Whether you are an expert wine connoisseur or are just entering the world of vino, there is always more to learn about the art of making, and enjoying, wine. One of the most common mistakes made is assuming that all wine only gets better with age. However, this is not necessarily so cut and dry.
So, does wine expire? Does wine go bad? Well, keep reading and you’ll soon find out.
Does Wine Expire?
The answer to this question can be a bit murky. Does it expire? Yes….and no. Some, and I mean a relatively small percentage, absolutely get better with age, but most wines either expire or go bad within years of its release. For instance, since the characteristics (aromatics and its fresh fruity flavors) of most white wine varieties largely depend on being fresh, they should be consumed sooner rather than later. This is particularly important regarding open bottles. Your opened bottle of white wine should be drunk within 1 to 3 days. Red wines last a few days longer although keep in mind that lighter red varieties are the more sensitive of the bunch. They should be drunk within 3 days of opening.
How to Tell If Wine Has Gone Bad
Typically, the smell and or taste will give bad or expired vino away, but there are also some general guidelines. Granted, some wines are designed to last between 1 and 5 years, most that are produced these days are usually meant to be drunk soon after purchasing. Other than using smell/taste to determine if your wine has gone bad, a visual inspection would be helpful. Does the cork seem to be pushed out a bit? Has the color of the wine changed? Although drinking some not-so-fresh wine will not make you super sick, it likely will not be very palatable or a pleasant experience.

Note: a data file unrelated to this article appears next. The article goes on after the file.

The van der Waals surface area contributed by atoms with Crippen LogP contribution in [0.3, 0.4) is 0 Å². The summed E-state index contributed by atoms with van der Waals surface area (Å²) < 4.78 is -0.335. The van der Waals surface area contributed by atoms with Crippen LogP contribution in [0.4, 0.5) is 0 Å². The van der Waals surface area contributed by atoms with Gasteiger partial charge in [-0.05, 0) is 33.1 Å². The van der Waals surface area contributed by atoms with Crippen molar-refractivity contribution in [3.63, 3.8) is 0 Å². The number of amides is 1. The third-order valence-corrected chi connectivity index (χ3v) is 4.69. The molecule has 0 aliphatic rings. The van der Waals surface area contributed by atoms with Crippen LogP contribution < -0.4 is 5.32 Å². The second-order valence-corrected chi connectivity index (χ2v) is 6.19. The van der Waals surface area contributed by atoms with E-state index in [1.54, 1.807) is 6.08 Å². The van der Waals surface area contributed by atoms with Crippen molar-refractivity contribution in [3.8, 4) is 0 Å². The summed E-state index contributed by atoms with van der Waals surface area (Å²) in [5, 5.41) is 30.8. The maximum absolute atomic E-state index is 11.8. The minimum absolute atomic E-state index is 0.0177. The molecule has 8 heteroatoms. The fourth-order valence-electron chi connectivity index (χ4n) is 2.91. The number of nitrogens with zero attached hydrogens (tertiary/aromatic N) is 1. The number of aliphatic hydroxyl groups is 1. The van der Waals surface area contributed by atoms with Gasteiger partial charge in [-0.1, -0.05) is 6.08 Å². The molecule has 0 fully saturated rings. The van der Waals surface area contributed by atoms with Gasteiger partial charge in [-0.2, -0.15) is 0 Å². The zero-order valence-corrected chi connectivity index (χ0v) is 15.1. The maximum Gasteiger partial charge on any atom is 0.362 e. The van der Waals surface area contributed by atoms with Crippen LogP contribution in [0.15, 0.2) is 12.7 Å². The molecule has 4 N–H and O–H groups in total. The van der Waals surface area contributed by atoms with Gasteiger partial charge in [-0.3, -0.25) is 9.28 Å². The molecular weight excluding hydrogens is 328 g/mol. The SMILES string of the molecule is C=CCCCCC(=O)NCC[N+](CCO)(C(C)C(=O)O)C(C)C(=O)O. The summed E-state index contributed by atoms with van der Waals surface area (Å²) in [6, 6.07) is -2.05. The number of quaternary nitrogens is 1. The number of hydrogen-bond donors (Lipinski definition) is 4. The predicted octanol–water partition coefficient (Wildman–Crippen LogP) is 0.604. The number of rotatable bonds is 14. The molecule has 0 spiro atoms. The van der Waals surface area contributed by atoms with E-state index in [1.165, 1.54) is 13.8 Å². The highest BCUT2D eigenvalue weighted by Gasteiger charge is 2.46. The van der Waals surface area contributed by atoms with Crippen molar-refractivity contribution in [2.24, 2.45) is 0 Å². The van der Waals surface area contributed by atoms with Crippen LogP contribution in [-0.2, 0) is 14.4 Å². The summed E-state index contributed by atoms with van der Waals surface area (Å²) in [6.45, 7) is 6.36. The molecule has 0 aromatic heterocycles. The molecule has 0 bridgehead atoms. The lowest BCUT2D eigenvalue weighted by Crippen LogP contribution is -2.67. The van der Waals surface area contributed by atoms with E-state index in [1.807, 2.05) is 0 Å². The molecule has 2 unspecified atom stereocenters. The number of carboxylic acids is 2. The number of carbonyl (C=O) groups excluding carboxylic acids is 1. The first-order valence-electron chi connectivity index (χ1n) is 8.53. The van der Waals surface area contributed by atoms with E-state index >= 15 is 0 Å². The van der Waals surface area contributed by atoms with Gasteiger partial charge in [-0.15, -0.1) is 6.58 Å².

Most wines go bad thanks to the oxidation process. Once opened, and oxygen is introduced, the wine starts to oxidize. It will continue to do so until your precious vino is basically turned into vinegar. To prevent this from happening, you need to cork and refrigerate your opened wine as soon as possible. You can also transfer it into a smaller container to limit the amount of oxygen that the wine is exposed to.
There you have it. Unless yours is a wine that is meant to be aged, less than 1% of what is produced today, it is best used up relatively quickly. Aging a wine that was not produced to improve with time is pointless and does not offer any discernible benefits. And, could actually be detrimental. So, now you have a very reasonable and legitimate excuse for why that bottle that was recently brought home from the shop, needs the cork popped sooner than later! Ciao!